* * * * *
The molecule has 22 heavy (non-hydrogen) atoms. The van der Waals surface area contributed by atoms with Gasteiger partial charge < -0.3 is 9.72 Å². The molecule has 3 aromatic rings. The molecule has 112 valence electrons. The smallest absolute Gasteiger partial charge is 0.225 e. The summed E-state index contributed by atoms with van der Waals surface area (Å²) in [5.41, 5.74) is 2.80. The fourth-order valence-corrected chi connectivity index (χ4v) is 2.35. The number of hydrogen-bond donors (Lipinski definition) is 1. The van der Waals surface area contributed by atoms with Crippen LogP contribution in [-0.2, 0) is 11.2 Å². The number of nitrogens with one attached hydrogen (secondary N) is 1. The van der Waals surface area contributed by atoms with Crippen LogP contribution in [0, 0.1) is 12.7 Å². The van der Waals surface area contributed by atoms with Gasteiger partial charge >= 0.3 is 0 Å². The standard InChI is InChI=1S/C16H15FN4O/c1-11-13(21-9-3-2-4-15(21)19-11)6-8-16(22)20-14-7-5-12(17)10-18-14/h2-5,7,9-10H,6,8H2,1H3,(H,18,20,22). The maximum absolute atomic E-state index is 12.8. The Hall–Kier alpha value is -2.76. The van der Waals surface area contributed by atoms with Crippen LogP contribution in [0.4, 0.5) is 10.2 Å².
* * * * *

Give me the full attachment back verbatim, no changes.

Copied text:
The molecule has 22 heavy (non-hydrogen) atoms. The van der Waals surface area contributed by atoms with Gasteiger partial charge < -0.3 is 9.72 Å². The molecule has 3 aromatic rings. The molecule has 112 valence electrons. The smallest absolute Gasteiger partial charge is 0.225 e. The summed E-state index contributed by atoms with van der Waals surface area (Å²) in [5.41, 5.74) is 2.80. The fourth-order valence-corrected chi connectivity index (χ4v) is 2.35. The number of hydrogen-bond donors (Lipinski definition) is 1. The van der Waals surface area contributed by atoms with Crippen LogP contribution in [-0.2, 0) is 11.2 Å². The number of nitrogens with one attached hydrogen (secondary N) is 1. The van der Waals surface area contributed by atoms with Crippen LogP contribution in [0, 0.1) is 12.7 Å². The van der Waals surface area contributed by atoms with Gasteiger partial charge >= 0.3 is 0 Å². The standard InChI is InChI=1S/C16H15FN4O/c1-11-13(21-9-3-2-4-15(21)19-11)6-8-16(22)20-14-7-5-12(17)10-18-14/h2-5,7,9-10H,6,8H2,1H3,(H,18,20,22). The maximum absolute atomic E-state index is 12.8. The Hall–Kier alpha value is -2.76. The van der Waals surface area contributed by atoms with Crippen LogP contribution in [0.4, 0.5) is 10.2 Å².